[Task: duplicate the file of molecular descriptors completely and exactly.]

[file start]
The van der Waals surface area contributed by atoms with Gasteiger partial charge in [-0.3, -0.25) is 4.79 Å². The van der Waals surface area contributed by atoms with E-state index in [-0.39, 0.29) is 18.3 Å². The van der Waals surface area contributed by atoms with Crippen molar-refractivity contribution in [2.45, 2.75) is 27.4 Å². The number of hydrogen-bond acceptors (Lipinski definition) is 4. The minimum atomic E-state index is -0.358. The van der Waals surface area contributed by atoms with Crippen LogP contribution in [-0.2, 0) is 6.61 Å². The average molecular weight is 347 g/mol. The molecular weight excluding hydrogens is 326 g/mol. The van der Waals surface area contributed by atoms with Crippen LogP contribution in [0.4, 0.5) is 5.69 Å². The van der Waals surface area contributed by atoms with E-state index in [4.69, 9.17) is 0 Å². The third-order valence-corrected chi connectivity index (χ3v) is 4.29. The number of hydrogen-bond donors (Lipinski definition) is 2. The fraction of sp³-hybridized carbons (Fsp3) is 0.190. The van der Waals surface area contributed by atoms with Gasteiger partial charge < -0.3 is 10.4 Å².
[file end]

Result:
The van der Waals surface area contributed by atoms with Gasteiger partial charge in [-0.3, -0.25) is 4.79 Å². The van der Waals surface area contributed by atoms with E-state index in [-0.39, 0.29) is 18.3 Å². The van der Waals surface area contributed by atoms with Crippen molar-refractivity contribution in [2.45, 2.75) is 27.4 Å². The number of hydrogen-bond acceptors (Lipinski definition) is 4. The minimum atomic E-state index is -0.358. The van der Waals surface area contributed by atoms with Crippen LogP contribution in [-0.2, 0) is 6.61 Å². The average molecular weight is 347 g/mol. The molecular weight excluding hydrogens is 326 g/mol. The van der Waals surface area contributed by atoms with Crippen LogP contribution in [0.4, 0.5) is 5.69 Å². The van der Waals surface area contributed by atoms with E-state index in [4.69, 9.17) is 0 Å². The third-order valence-corrected chi connectivity index (χ3v) is 4.29. The number of hydrogen-bond donors (Lipinski definition) is 2. The fraction of sp³-hybridized carbons (Fsp3) is 0.190. The van der Waals surface area contributed by atoms with Gasteiger partial charge < -0.3 is 10.4 Å².